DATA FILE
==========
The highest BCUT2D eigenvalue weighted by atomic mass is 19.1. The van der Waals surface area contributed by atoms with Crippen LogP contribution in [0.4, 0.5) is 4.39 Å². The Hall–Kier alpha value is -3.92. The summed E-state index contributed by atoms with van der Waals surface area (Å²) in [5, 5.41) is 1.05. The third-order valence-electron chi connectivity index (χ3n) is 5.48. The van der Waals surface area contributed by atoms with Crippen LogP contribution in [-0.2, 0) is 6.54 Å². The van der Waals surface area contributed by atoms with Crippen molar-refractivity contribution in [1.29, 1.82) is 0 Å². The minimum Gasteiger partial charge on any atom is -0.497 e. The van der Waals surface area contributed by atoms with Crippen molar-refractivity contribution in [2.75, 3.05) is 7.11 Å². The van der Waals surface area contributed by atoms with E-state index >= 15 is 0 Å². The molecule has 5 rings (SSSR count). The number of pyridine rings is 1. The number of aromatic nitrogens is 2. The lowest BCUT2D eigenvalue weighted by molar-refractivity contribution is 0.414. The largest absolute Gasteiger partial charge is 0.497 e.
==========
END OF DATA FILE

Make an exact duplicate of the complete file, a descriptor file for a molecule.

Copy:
The highest BCUT2D eigenvalue weighted by atomic mass is 19.1. The van der Waals surface area contributed by atoms with Crippen LogP contribution in [0.4, 0.5) is 4.39 Å². The Hall–Kier alpha value is -3.92. The summed E-state index contributed by atoms with van der Waals surface area (Å²) in [5, 5.41) is 1.05. The third-order valence-electron chi connectivity index (χ3n) is 5.48. The van der Waals surface area contributed by atoms with Crippen LogP contribution in [-0.2, 0) is 6.54 Å². The van der Waals surface area contributed by atoms with Crippen molar-refractivity contribution in [1.29, 1.82) is 0 Å². The minimum Gasteiger partial charge on any atom is -0.497 e. The van der Waals surface area contributed by atoms with Crippen molar-refractivity contribution in [2.75, 3.05) is 7.11 Å². The van der Waals surface area contributed by atoms with E-state index >= 15 is 0 Å². The molecule has 5 rings (SSSR count). The number of pyridine rings is 1. The number of aromatic nitrogens is 2. The lowest BCUT2D eigenvalue weighted by molar-refractivity contribution is 0.414. The largest absolute Gasteiger partial charge is 0.497 e.